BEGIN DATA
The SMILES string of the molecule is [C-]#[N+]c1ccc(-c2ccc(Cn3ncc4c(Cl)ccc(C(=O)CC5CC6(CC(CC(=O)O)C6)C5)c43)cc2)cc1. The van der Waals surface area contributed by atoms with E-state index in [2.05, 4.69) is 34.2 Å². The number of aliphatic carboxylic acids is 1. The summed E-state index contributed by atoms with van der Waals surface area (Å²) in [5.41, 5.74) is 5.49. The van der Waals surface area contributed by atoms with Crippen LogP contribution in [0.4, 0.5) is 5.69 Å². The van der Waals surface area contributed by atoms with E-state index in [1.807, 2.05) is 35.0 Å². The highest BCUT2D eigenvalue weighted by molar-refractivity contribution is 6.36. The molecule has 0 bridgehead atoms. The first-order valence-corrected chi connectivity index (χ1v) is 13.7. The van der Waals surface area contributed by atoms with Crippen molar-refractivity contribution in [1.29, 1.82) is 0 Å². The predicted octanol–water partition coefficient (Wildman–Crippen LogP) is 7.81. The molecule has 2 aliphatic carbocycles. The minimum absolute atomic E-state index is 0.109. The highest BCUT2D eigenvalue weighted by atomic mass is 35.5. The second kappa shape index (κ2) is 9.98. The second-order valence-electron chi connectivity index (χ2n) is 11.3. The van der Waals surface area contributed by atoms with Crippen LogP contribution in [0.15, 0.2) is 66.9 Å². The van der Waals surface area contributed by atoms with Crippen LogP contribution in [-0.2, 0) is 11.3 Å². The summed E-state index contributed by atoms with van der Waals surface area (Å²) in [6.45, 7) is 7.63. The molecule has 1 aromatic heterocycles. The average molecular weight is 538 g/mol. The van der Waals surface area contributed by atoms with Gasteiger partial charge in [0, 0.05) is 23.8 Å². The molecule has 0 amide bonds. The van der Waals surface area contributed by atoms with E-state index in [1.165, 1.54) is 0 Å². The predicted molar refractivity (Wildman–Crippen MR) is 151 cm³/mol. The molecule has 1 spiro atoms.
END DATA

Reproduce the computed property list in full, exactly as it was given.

The SMILES string of the molecule is [C-]#[N+]c1ccc(-c2ccc(Cn3ncc4c(Cl)ccc(C(=O)CC5CC6(CC(CC(=O)O)C6)C5)c43)cc2)cc1. The van der Waals surface area contributed by atoms with E-state index in [2.05, 4.69) is 34.2 Å². The number of aliphatic carboxylic acids is 1. The summed E-state index contributed by atoms with van der Waals surface area (Å²) in [5.41, 5.74) is 5.49. The van der Waals surface area contributed by atoms with Crippen LogP contribution in [0.4, 0.5) is 5.69 Å². The van der Waals surface area contributed by atoms with E-state index in [1.807, 2.05) is 35.0 Å². The highest BCUT2D eigenvalue weighted by molar-refractivity contribution is 6.36. The molecule has 0 bridgehead atoms. The first-order valence-corrected chi connectivity index (χ1v) is 13.7. The van der Waals surface area contributed by atoms with Crippen molar-refractivity contribution in [1.29, 1.82) is 0 Å². The predicted octanol–water partition coefficient (Wildman–Crippen LogP) is 7.81. The molecule has 2 aliphatic carbocycles. The minimum absolute atomic E-state index is 0.109. The highest BCUT2D eigenvalue weighted by atomic mass is 35.5. The second kappa shape index (κ2) is 9.98. The second-order valence-electron chi connectivity index (χ2n) is 11.3. The van der Waals surface area contributed by atoms with Crippen LogP contribution in [0.15, 0.2) is 66.9 Å². The van der Waals surface area contributed by atoms with Crippen LogP contribution in [-0.2, 0) is 11.3 Å². The summed E-state index contributed by atoms with van der Waals surface area (Å²) in [6.45, 7) is 7.63. The molecule has 1 aromatic heterocycles. The average molecular weight is 538 g/mol. The van der Waals surface area contributed by atoms with Gasteiger partial charge in [0, 0.05) is 23.8 Å². The molecule has 0 amide bonds. The van der Waals surface area contributed by atoms with E-state index in [1.165, 1.54) is 0 Å². The predicted molar refractivity (Wildman–Crippen MR) is 151 cm³/mol. The molecule has 1 spiro atoms.